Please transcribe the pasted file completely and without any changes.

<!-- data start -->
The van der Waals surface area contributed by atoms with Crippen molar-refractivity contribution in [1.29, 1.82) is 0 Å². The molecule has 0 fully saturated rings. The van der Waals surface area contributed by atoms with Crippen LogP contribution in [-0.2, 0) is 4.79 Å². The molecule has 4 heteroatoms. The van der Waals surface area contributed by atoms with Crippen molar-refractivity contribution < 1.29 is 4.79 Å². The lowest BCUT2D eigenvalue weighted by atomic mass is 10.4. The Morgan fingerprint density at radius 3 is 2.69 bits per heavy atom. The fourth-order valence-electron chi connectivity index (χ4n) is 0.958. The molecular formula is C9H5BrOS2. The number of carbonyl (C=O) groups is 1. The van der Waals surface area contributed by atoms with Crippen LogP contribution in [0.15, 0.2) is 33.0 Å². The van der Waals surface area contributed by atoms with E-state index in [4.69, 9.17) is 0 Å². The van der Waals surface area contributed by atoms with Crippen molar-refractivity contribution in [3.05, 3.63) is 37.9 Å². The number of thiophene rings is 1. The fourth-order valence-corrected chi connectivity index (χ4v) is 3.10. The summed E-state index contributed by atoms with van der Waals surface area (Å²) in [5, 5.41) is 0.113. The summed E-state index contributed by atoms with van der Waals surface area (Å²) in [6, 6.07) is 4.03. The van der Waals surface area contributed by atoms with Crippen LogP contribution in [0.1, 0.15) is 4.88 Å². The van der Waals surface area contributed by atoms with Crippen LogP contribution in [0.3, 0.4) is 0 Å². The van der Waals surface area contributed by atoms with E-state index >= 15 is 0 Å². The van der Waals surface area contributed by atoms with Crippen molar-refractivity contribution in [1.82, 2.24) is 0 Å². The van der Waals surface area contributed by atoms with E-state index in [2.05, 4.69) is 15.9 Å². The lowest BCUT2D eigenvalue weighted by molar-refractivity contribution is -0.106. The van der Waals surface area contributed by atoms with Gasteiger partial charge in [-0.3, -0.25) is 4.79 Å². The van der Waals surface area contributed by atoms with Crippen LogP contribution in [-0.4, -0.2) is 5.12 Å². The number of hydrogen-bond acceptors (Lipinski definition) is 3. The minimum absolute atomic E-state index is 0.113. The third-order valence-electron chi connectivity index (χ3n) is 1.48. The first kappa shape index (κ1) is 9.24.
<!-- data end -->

The van der Waals surface area contributed by atoms with Crippen molar-refractivity contribution in [1.29, 1.82) is 0 Å². The molecule has 0 fully saturated rings. The van der Waals surface area contributed by atoms with Crippen LogP contribution in [-0.2, 0) is 4.79 Å². The molecule has 4 heteroatoms. The van der Waals surface area contributed by atoms with Crippen molar-refractivity contribution < 1.29 is 4.79 Å². The lowest BCUT2D eigenvalue weighted by atomic mass is 10.4. The Morgan fingerprint density at radius 3 is 2.69 bits per heavy atom. The fourth-order valence-electron chi connectivity index (χ4n) is 0.958. The molecular formula is C9H5BrOS2. The number of carbonyl (C=O) groups is 1. The van der Waals surface area contributed by atoms with Crippen LogP contribution in [0.15, 0.2) is 33.0 Å². The van der Waals surface area contributed by atoms with E-state index in [4.69, 9.17) is 0 Å². The van der Waals surface area contributed by atoms with Crippen molar-refractivity contribution in [3.05, 3.63) is 37.9 Å². The number of thiophene rings is 1. The fourth-order valence-corrected chi connectivity index (χ4v) is 3.10. The summed E-state index contributed by atoms with van der Waals surface area (Å²) in [5, 5.41) is 0.113. The summed E-state index contributed by atoms with van der Waals surface area (Å²) in [6, 6.07) is 4.03. The van der Waals surface area contributed by atoms with Crippen LogP contribution in [0.1, 0.15) is 4.88 Å². The van der Waals surface area contributed by atoms with Crippen LogP contribution in [0.3, 0.4) is 0 Å². The van der Waals surface area contributed by atoms with E-state index >= 15 is 0 Å². The van der Waals surface area contributed by atoms with Crippen molar-refractivity contribution in [1.82, 2.24) is 0 Å². The van der Waals surface area contributed by atoms with E-state index in [2.05, 4.69) is 15.9 Å². The lowest BCUT2D eigenvalue weighted by molar-refractivity contribution is -0.106. The van der Waals surface area contributed by atoms with Gasteiger partial charge in [-0.3, -0.25) is 4.79 Å². The van der Waals surface area contributed by atoms with Crippen LogP contribution in [-0.4, -0.2) is 5.12 Å². The number of hydrogen-bond acceptors (Lipinski definition) is 3. The minimum absolute atomic E-state index is 0.113. The third-order valence-electron chi connectivity index (χ3n) is 1.48. The first kappa shape index (κ1) is 9.24.